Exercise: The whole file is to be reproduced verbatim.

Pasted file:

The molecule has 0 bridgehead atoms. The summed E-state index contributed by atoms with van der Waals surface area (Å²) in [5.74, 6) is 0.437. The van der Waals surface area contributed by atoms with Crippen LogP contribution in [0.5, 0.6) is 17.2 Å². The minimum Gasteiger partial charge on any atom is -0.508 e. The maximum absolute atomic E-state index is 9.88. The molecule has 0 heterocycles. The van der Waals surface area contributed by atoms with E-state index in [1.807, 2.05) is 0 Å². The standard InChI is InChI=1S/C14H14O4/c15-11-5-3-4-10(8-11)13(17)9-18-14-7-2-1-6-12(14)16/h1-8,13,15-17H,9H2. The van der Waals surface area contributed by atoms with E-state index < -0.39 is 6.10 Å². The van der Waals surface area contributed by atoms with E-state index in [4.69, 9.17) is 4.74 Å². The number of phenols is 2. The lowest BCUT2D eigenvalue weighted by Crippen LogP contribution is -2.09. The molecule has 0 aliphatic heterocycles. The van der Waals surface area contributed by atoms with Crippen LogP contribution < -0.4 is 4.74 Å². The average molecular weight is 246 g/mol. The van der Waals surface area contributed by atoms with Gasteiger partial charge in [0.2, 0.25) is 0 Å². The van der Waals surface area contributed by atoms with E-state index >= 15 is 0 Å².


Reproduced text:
The molecule has 0 bridgehead atoms. The summed E-state index contributed by atoms with van der Waals surface area (Å²) in [5.74, 6) is 0.437. The van der Waals surface area contributed by atoms with Crippen LogP contribution in [0.5, 0.6) is 17.2 Å². The minimum Gasteiger partial charge on any atom is -0.508 e. The maximum absolute atomic E-state index is 9.88. The molecule has 0 heterocycles. The van der Waals surface area contributed by atoms with E-state index in [1.807, 2.05) is 0 Å². The standard InChI is InChI=1S/C14H14O4/c15-11-5-3-4-10(8-11)13(17)9-18-14-7-2-1-6-12(14)16/h1-8,13,15-17H,9H2. The van der Waals surface area contributed by atoms with E-state index < -0.39 is 6.10 Å². The van der Waals surface area contributed by atoms with E-state index in [4.69, 9.17) is 4.74 Å². The number of phenols is 2. The lowest BCUT2D eigenvalue weighted by Crippen LogP contribution is -2.09. The molecule has 0 aliphatic heterocycles. The van der Waals surface area contributed by atoms with Crippen LogP contribution < -0.4 is 4.74 Å². The average molecular weight is 246 g/mol. The van der Waals surface area contributed by atoms with Gasteiger partial charge in [0.2, 0.25) is 0 Å². The van der Waals surface area contributed by atoms with E-state index >= 15 is 0 Å².